if (user.isAnAss()) {

2) Relative Layouts in Android are Slow for Complex Layout

I've been working on a lot of complex layouts for an Android app I'm working on and I was using the RelativeLayout judiciously. One of my dialogs was taking quite awhile to load and doing some profiling I determined it to be the measure method for the RelativeLayout was being called many, many times. Switching to a LinearLayout helped reduce these calls.

Romain Guy recently posted a slide deck on how RelativeLayout's are getting better in Android 4.4 and here is a video or Romain and Adam Powell talking about writing custom Android views.

3) Android's Handling of Images Sucks

It just sucks so hard. I was doing some performance tuning of one of our dialogs and found that about 90% of the time it was taking before being show was loading the three images it was using. Cache those images folks, doesn't matter how small they are.

Monday, November 18, 2013

Books I Read This Week

Year Zero by Rob Reid is a hilarious look at the recording industry and our insane patent and copyright laws through the lens of alien visitors to our fair planet. The elevator pitch is such, apparently aliens have been listening to our radio and TV broadcasts illegally since the 70's and have racked up so much in fines that the combined wealth of the entire universe is not enough to pay off the debt. Their solution is to blow up the Earth to avoid paying the fine. Now it is up to low level entertainment lawyer, Nick Carter (no not the Backstreet Boy) to save the world along with two alien reality TV stars.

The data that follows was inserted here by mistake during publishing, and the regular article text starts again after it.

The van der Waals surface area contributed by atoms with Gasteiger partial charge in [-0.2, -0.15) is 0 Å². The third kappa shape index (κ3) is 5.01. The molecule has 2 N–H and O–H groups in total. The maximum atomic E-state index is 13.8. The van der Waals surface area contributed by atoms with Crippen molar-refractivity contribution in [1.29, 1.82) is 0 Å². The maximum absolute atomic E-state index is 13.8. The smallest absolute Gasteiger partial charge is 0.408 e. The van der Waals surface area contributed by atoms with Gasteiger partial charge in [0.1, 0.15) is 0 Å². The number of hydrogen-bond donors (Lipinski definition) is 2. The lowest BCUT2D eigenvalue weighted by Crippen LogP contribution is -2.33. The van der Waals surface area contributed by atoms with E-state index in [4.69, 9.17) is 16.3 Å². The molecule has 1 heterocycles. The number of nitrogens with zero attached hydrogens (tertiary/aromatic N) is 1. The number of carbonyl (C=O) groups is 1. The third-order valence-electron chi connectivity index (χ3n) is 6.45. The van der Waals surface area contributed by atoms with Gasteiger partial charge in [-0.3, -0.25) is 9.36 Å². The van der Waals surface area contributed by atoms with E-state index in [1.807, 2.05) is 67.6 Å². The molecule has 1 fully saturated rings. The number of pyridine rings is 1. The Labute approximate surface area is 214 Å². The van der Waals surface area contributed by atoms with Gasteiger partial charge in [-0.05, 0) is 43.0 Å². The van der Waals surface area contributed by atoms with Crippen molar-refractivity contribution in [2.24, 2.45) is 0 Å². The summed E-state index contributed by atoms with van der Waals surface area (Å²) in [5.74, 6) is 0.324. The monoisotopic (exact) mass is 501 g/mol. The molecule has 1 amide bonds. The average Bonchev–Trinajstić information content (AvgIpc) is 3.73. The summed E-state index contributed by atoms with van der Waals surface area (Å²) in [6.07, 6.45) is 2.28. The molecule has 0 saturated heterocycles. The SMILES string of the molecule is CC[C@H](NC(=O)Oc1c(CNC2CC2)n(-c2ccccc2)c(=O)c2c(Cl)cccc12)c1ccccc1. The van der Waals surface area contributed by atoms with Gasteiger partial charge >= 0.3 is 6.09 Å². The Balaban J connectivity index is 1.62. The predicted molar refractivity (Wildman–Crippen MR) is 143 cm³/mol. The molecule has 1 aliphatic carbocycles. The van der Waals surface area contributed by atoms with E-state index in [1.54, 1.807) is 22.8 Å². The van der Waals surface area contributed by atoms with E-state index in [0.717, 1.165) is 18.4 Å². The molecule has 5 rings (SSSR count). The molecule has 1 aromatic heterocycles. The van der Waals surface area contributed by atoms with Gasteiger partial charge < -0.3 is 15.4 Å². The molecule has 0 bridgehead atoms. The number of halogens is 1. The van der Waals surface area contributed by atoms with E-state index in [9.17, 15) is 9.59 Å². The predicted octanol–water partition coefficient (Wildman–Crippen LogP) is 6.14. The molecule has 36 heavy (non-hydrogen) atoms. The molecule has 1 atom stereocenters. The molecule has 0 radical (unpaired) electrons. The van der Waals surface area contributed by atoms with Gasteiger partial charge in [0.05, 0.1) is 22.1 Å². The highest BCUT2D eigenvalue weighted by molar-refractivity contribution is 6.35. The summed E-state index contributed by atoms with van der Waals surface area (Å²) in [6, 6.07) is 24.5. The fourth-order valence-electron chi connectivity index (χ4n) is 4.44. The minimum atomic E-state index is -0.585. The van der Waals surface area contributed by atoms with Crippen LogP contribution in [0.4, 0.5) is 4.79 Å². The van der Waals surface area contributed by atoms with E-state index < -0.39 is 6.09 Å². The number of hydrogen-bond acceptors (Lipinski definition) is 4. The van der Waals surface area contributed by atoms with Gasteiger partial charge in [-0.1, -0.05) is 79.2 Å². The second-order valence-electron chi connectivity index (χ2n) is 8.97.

I really enjoyed this book. It is a super funny work of satire.

Wait, is that it? Don't I usually put up two book reviews every week? Well yeah, I do but...well Attack on Titan is all I can say. I got super hooked on that anime this week and it has been eating up all of my spare leisure time. It's not even like I can watch it while doing something else as it is English sub-titles only. 

Monday, November 11, 2013

Jawbone Up Review

So I purchased the Jawbone UP back in July and I think I've had it long enough to have an informed opinion about the band and that would be, it's not quite ready for prime time. If I had the opportunity to do it all over again I wouldn't purchase the UP instead I'd be talking hard look at the Fitbit Force.